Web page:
Are travelers cooling to the sharing economy?

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By Christopher Elliott

Angela Diaz suffers from travel sharing fatigue. She recently rented a two-bedroom home in Dania Beach, Florida, but wishes she’d stayed in a hotel, instead.

“On the second day of our stay, our Airbnb host came into the house unannounced while we were on a day trip to Key West under the guise of having to launder the towels,” says Diaz, a retired emergency services dispatcher from Fresno, California. She and her friends felt so “violated” by the home invasion that they checked out immediately.

The host retaliated with a negative review of Diaz, which, Airbnb warned her, could prevent her from being able to book a future stay with the lodging site. Which was just fine by her.

Her last Airbnb rental

“That’s my last Airbnb rental,” she says.

Attitudes toward the sharing economy may be cooling just as the summer travel season heats up, with more vacationers preferring to stay in a hotel, rent a car or take mass transit, and book the whole trip with a human travel agent. The backlash against accommodations managed by amateurs and ground transportation options operated by part-time drivers is just beginning, but it could unfold as the vacation season gets underway.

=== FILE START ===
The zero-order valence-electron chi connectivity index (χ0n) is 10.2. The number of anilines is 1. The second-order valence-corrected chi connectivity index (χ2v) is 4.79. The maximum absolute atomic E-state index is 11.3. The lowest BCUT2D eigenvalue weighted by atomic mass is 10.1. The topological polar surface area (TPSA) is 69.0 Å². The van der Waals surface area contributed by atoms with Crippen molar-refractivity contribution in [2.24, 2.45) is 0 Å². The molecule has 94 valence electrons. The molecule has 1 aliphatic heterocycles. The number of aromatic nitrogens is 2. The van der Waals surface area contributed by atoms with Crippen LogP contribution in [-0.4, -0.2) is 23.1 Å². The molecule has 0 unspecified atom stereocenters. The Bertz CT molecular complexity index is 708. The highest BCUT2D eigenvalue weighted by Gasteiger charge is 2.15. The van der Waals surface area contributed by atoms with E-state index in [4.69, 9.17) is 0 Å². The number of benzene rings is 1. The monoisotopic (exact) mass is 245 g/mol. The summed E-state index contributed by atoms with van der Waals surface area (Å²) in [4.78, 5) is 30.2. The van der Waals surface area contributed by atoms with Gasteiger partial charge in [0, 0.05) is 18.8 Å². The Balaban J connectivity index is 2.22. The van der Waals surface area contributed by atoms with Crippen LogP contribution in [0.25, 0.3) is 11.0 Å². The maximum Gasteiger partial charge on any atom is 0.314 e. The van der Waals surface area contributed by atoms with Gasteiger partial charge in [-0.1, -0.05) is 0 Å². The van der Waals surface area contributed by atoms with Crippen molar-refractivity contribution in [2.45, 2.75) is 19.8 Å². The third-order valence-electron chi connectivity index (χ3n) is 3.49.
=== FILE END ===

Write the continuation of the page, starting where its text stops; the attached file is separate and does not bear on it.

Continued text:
Only 19 percent of Americans say they’re “very likely” to use sharing economy services during their summer vacations, a drop of 7 percentage points from last year, according to the latest Allianz Travel Insurance Vacation Confidence Index, an annual measure of vacation sentiment. Levels of trust for sharing economy services also fell, slipping three percentage points to 62 percent.

“This is the first time we have seen a dip in consumer sentiment since we started asking about shared services,” Allianz spokesman Daniel Durazo says.

Is there a dip in the sharing economy?

Airbnb’s booking numbers tell a different story. Over Memorial Day weekend, the site had more than 1 million guest arrivals, a 45 percent increase over last Memorial Day.

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“Trust is the fundamental currency of the sharing economy,” says Nick Shapiro, Airbnb’s global head of trust and risk management. “It’s at the heart of everything we do at Airbnb.”